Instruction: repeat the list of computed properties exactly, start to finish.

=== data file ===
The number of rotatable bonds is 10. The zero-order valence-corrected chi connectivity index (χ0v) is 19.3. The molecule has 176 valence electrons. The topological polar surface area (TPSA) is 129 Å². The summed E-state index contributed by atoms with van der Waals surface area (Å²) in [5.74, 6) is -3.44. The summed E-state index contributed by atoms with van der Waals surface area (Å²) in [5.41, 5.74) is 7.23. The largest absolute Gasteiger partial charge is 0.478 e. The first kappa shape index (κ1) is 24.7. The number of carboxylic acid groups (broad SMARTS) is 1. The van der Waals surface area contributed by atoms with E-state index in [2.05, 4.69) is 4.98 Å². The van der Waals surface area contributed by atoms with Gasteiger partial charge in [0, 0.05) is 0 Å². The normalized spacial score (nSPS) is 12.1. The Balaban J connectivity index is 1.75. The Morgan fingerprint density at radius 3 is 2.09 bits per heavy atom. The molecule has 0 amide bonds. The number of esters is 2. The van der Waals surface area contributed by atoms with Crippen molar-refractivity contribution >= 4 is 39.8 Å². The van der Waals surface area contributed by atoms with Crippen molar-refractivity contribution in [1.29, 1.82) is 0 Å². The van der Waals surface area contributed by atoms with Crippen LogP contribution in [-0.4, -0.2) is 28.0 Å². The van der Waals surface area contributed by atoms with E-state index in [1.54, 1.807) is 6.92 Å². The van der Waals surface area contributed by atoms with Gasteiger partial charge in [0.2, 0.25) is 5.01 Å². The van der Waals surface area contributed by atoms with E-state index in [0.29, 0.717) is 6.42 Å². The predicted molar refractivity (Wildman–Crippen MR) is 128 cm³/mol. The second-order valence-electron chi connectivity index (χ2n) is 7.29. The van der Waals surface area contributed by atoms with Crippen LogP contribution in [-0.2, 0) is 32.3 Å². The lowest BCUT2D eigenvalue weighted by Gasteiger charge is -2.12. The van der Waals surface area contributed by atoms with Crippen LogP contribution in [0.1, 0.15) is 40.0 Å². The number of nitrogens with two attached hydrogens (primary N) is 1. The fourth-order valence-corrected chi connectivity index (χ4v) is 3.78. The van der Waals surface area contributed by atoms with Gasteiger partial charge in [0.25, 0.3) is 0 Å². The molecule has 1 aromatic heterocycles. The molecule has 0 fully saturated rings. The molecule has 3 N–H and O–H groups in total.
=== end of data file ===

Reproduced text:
The number of rotatable bonds is 10. The zero-order valence-corrected chi connectivity index (χ0v) is 19.3. The molecule has 176 valence electrons. The topological polar surface area (TPSA) is 129 Å². The summed E-state index contributed by atoms with van der Waals surface area (Å²) in [5.74, 6) is -3.44. The summed E-state index contributed by atoms with van der Waals surface area (Å²) in [5.41, 5.74) is 7.23. The largest absolute Gasteiger partial charge is 0.478 e. The first kappa shape index (κ1) is 24.7. The number of carboxylic acid groups (broad SMARTS) is 1. The van der Waals surface area contributed by atoms with E-state index in [2.05, 4.69) is 4.98 Å². The van der Waals surface area contributed by atoms with Gasteiger partial charge in [0, 0.05) is 0 Å². The normalized spacial score (nSPS) is 12.1. The Balaban J connectivity index is 1.75. The Morgan fingerprint density at radius 3 is 2.09 bits per heavy atom. The molecule has 0 amide bonds. The number of esters is 2. The van der Waals surface area contributed by atoms with Crippen molar-refractivity contribution >= 4 is 39.8 Å². The van der Waals surface area contributed by atoms with Crippen molar-refractivity contribution in [1.29, 1.82) is 0 Å². The van der Waals surface area contributed by atoms with Crippen LogP contribution in [-0.4, -0.2) is 28.0 Å². The van der Waals surface area contributed by atoms with E-state index in [1.54, 1.807) is 6.92 Å². The van der Waals surface area contributed by atoms with Gasteiger partial charge in [0.2, 0.25) is 5.01 Å². The van der Waals surface area contributed by atoms with E-state index in [0.29, 0.717) is 6.42 Å². The predicted molar refractivity (Wildman–Crippen MR) is 128 cm³/mol. The second-order valence-electron chi connectivity index (χ2n) is 7.29. The van der Waals surface area contributed by atoms with Crippen LogP contribution in [-0.2, 0) is 32.3 Å². The lowest BCUT2D eigenvalue weighted by Gasteiger charge is -2.12. The van der Waals surface area contributed by atoms with Crippen LogP contribution in [0.1, 0.15) is 40.0 Å². The number of nitrogens with two attached hydrogens (primary N) is 1. The fourth-order valence-corrected chi connectivity index (χ4v) is 3.78. The van der Waals surface area contributed by atoms with Gasteiger partial charge in [0.25, 0.3) is 0 Å². The molecule has 1 aromatic heterocycles. The molecule has 0 fully saturated rings. The molecule has 3 N–H and O–H groups in total.